Armando Salguero

The Miami Dolphins’ dream draft scenario; and the nightmare scenario (just in case)

Clemson cornerback Cordrea Tankersley collects one of his eight interceptions during the 2016 season.
Clemson cornerback Cordrea Tankersley collects one of his eight interceptions during the 2016 season. AP

If everything goes as the Miami Dolphins hope, they will be “on the clock” Thursday evening and have their choice of multiple good possibilities for their No. 22 overall selection.

Missouri defensive end/outside linebacker Charles Harris would be there. Florida linebacker Jarrad Davis would be there. One of the half dozen safeties the team is interested in, some with a first-round grade, would be there. And the phone would be ringing with multiple trade-down offers.

This would be general manager Chris Grier’s dream.

And then the alarm clock sounded. And Grier woke up. And all those grand possibilities dried up, along with the Dolphins’ ability to trade up to grab one of the players they covet in the first round.

That’s when it could become hard for the Dolphins to come away from this first round with the sure-fire significant upgrade for the defense which, regardless of what some have opined to the contrary, is exactly what the Dolphins want — as told to me by too many Dolphins people to dismiss.

What then?

What if bad things happen on this great and hopeful night?

Well, let’s take care of that scenario later. For now, let’s consider all the good things the Dolphins might hope for from their first-round selection.

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The team is hopeful, perhaps even confident, that either Harris or Tennessee defensive end Derek Barnett — both of whom I reported days ago the Dolphins covet as their first-round selections — will be available at No. 22.

I doubt Barnett will be there. He might not be the prototype edge defender 4-3 teams want, but because edge rushers are so valuable I simply don’t see the second-best player projected there behind Myles Garrett lasting into the bottom third of the first round.

The more lucky strike for the Dolphins would be Harris. That’s the guy. He would be the target.

I know he is high on the Dolphins’ draft board. I know he plays a position of need because Cameron Wake is 35 years old and this defense needs to attack quarterbacks more consistently, as evidenced by it being tied at No. 19 in sacks last season.

Harris is not a great run defender. That’s the knock against him. But if he was outstanding at rushing the quarterback and at setting the edge, we wouldn’t be discussing him at all here because flawless edge defenders don’t last to No. 22 overall.

Suppose, however, Harris is also gone. That’s possible.

Sorry, Chris.

So the Dolphins start looking at Davis from the Gators. He’s a sideline-to-sideline missile with a reputation for finishing tackles. He projects as a Day 1 starter for the Dolphins because right now he would keep Koa Misi on the bench as a backup rather than as the injury-prone starting strongside linebacker who is coming off neck surgery.

(I love Davis for this reason alone.)

Look, the Dolphins were No. 30 against the run in 2016. No NFL team that is among the worst run defending teams gets very far in the playoffs if it makes the postseason at all.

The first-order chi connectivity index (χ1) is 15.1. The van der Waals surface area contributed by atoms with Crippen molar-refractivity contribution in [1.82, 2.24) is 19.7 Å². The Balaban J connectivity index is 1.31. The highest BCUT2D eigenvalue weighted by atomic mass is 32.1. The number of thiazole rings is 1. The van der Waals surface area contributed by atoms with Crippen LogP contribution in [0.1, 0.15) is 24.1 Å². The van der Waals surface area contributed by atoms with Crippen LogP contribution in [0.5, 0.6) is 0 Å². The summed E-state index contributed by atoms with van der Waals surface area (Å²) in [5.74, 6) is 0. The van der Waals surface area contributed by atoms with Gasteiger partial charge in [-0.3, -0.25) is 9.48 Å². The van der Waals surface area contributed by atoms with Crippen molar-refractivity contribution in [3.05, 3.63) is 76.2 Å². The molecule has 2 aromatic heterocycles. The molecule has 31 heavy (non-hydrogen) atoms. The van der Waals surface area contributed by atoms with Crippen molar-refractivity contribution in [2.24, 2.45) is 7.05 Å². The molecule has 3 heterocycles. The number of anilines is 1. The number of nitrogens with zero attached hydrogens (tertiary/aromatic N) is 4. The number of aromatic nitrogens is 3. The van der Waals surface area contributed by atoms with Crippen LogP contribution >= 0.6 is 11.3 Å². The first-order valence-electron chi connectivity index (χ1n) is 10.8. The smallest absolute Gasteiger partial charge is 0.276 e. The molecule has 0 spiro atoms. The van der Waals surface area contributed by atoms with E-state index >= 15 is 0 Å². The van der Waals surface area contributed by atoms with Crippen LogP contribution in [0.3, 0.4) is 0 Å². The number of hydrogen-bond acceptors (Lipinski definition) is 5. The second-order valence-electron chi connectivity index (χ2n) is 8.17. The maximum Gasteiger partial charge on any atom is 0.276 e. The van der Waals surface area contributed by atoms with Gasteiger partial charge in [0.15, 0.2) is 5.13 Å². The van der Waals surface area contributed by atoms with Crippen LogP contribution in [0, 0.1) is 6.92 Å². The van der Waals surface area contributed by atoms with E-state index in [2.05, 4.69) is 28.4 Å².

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So the Dolphins must address the run defense. They must increase pressure on the QB.

Either Harris or Davis accomplish one of these.

You know who else might do this? Either a corner or a safety.

My hope is the Dolphins can wait to pick a cornerback in the second round. That’s when the run on the long list of very good cornerbacks this draft offers is likely to begin. And that’s when I see the Dolphins trying to pick Clemson’s Cordrea Tankersley.

Cordrea (pronounced cohr-DRAY) Tankersley is important to this draft because he’s something of a sleeper the Dolphins have identified in the second round that could be a first-round option if, and only if, everything goes horrible in the first round.

If the Dolphins get either Davis or Harris in the first round and then Tankersley on Friday in the second round, they will be celebrating. They will consider that a win-win.

But if they find themselves with no good options other than Tankersley in the first round on Thursday evening, it means they didn’t get the linebacker or defensive end they wanted early, didn’t have a chance to pick a higher-rated offensive player and could not trade back to add picks later.

So Tankersley, whose name you probably hadn’t heard associated with Miami until now, would be a huge win on Friday in the middle of an expected run on second-tier cornerbacks. But picking him Thursday, at No. 22 overall, would be something of a reach.

The Dolphins insist they’re open to picking players on offense. They insist they’ll pick the highest-available player regardless of position.

Yeah, and so what if a quarterback is their highest-available player at No. 22? What if it’s tight end David Njoku from the University of Miami? What if guard Forrest Lamp is there?

That’s not the direction the team wants to go, and I’ve been told outright the team’s leaders are not “locked in” on Lamp, as has been reported and speculated elsewhere.

The only offensive player I would pick at No. 22 and rejoice about it is Florida State running back Dalvin Cook. If the Miami native is there, with all respect to Jay Ajayi and Kenyan Drake, I have my representative sprint to the podium and announce the special playmaker as the pick.

But Cook likely will not be available at No. 22. That’s only Fake GM Mando’s dream.

The likely reality?

Defense.

Think Charles Harris, think Jarrad Davis, think safety or cornerback such as Cordrea Tankersley.

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